I honestly doubt anyone would see this car as “vintage”, but as someone who has been into cars as a hobby for as long as I can remember, I wouldn’t want to forget my history and experience with this car, as the one in these pictures are of my own. While my story and time with this car isn’t amazing or fantastic, it hits home and helps me remember a time when things were more simple, less expensive, and…should I say, more enjoyable in a strange way? At least that’s what it does for me, and while the time has come for me to part ways with it to keep my other cars, I will forever have a soft spot for the early 90s cutlass Cieras, Buick Centurys and GM A-bodies in general. Anyway, on with the story.
It was only three short (or long) years ago that I was a freshman in high school and couldn’t wait to get my license or learners permit. In late 2017, while I was struggling slowly though the utterly boring Drivers Ed class, my mom and I started looking for a used car for both of us. At this point in time my mother hadn’t owned a car in about 5 years as she couldn’t afford one, so either we took the city bus or my dad had to take me somewhere instead, neither of which were fun or nice. But we had been saving up for a few years, so we both agreed that it would be a good idea to buy a cheap car for me to learn to drive with. While I’d spent a large portion of my life learning about vehicles, a lot of my knowledge was about classic cars and muscle cars, so I had never really considered wanting to buy a FWD non-V8 car.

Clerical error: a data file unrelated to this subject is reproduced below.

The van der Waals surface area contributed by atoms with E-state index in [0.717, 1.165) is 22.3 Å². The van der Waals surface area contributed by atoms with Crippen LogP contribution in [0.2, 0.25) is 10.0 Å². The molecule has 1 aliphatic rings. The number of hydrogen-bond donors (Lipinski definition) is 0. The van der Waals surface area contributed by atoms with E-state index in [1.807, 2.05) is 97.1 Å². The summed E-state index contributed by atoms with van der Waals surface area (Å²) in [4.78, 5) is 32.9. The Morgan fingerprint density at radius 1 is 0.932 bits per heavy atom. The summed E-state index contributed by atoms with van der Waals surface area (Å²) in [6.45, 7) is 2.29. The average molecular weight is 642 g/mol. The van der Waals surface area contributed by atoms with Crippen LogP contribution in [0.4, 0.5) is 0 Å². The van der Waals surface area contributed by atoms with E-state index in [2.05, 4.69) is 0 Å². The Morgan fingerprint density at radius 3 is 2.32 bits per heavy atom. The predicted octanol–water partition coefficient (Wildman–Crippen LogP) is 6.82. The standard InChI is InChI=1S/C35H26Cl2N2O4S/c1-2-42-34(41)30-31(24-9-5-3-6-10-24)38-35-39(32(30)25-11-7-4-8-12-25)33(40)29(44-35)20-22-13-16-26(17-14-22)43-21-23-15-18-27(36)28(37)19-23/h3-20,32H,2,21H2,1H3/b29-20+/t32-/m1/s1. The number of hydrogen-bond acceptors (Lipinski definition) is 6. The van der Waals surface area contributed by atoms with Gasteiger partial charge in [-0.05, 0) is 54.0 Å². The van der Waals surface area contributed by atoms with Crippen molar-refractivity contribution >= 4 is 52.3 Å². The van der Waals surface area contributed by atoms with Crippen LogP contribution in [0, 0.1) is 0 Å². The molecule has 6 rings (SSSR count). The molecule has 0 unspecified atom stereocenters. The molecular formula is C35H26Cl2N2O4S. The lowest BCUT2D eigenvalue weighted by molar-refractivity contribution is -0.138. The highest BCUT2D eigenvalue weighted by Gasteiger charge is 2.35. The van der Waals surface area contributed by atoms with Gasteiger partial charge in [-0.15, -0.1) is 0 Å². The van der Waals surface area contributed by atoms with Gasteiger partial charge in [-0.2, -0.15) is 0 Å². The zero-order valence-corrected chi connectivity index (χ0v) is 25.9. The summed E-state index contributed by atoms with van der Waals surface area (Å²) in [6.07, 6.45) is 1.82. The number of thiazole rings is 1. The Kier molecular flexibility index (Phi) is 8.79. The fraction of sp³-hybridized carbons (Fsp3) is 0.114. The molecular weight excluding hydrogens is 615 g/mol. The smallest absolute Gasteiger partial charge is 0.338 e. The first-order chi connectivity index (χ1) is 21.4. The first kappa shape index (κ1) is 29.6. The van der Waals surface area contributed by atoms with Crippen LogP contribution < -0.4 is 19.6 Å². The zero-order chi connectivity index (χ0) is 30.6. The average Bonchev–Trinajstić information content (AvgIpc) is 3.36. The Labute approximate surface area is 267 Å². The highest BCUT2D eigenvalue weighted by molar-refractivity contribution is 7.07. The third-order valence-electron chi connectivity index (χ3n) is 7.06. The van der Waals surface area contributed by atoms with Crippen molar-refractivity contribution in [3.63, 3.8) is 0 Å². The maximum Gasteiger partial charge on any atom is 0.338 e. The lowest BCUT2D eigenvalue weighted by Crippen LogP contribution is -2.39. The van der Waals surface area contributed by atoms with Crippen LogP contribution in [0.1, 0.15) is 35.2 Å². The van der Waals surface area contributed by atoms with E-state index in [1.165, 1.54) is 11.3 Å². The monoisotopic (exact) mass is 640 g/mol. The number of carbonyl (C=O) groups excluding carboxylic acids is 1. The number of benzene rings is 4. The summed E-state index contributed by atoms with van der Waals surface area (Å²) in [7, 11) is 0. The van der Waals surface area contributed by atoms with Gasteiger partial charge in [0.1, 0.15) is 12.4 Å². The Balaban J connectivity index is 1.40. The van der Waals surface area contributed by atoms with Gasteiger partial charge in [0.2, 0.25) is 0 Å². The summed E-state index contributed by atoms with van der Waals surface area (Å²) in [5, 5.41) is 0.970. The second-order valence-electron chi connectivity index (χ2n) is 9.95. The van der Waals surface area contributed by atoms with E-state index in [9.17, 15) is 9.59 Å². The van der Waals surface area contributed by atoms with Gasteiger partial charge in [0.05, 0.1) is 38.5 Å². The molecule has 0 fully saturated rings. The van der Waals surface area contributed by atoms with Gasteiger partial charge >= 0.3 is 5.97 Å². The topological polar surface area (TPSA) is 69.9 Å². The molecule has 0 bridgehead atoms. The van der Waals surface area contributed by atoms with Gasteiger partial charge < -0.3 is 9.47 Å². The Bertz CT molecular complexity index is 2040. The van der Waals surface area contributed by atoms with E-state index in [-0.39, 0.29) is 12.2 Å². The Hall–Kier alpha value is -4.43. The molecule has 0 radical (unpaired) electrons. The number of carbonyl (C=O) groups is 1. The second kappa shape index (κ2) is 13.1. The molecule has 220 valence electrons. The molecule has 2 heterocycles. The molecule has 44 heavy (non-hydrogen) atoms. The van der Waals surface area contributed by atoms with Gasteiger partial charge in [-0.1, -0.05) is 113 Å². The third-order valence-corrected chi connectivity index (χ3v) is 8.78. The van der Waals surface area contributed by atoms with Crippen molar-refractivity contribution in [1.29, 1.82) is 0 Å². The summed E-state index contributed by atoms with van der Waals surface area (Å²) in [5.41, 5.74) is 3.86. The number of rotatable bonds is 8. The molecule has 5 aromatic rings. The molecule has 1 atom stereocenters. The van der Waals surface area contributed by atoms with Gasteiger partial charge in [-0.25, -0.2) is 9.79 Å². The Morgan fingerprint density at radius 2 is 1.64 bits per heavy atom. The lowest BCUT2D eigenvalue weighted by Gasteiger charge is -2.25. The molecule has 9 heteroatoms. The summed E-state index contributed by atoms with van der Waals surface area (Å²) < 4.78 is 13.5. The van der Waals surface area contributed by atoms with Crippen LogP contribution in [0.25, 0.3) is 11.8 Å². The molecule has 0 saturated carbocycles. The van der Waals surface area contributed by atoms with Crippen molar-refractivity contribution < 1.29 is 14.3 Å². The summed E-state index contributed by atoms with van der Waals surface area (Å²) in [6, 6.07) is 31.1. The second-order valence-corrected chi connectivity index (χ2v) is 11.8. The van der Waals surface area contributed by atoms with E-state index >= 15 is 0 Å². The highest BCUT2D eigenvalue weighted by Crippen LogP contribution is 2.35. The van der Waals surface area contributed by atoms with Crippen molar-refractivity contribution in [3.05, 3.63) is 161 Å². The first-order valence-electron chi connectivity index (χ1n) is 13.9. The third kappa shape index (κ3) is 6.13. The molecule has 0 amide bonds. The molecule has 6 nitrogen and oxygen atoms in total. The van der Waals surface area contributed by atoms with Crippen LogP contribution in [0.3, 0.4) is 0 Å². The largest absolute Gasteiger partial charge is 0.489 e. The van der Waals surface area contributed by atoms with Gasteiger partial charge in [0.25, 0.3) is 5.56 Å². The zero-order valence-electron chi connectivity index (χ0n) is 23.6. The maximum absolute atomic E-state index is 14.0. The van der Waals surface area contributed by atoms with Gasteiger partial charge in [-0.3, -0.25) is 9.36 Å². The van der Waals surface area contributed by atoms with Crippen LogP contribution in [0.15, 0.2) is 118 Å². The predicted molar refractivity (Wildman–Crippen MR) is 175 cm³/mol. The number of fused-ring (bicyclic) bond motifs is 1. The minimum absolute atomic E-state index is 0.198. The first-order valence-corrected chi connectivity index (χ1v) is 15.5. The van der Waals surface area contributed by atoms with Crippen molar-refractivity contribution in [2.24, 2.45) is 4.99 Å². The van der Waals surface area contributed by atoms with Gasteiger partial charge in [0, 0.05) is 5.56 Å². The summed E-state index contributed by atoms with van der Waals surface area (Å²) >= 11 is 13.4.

What I originally had been looking for was a classic RWD V8 car of an older style; while I would buy these types of cars in the future, there weren’t any available for $1,000 at the time. The only two options was this 1993 Olds Cutlass and a 1998 Dodge Neon (I clearly made the right choice). The Cutlass had 186k miles and the guy was asking $1000 OBO. It was only 8 miles away from us, so we figured why not?
I have to admit, 15 year-old me was pretty excited once we got to the guy’s house. The car had been garage kept and had a CD radio player swapped in favor of the old cassette player. That wasn’t what made me buy it though; it was the harmonic chugging of the reliable 3300 V6 and comfortable red velvet seats. I doubt I would’ve gotten the car if it had the 2200 inline 4.
While it wasn’t what I had originally wanted, something about it felt right, and 2nd best of everything wasn’t so bad right? And so I went with my gut feeling, and ended up getting the car right on my 16th birthday. Lots of people looked at these cars as “grandpa” cars, but I can’t see why they can’t be a “teen” car as well, considering how you can still pick up cars like this for under $2,000 in decent condition these days. The one that I bought however, was not in the best condition, which is why it was only $1,000.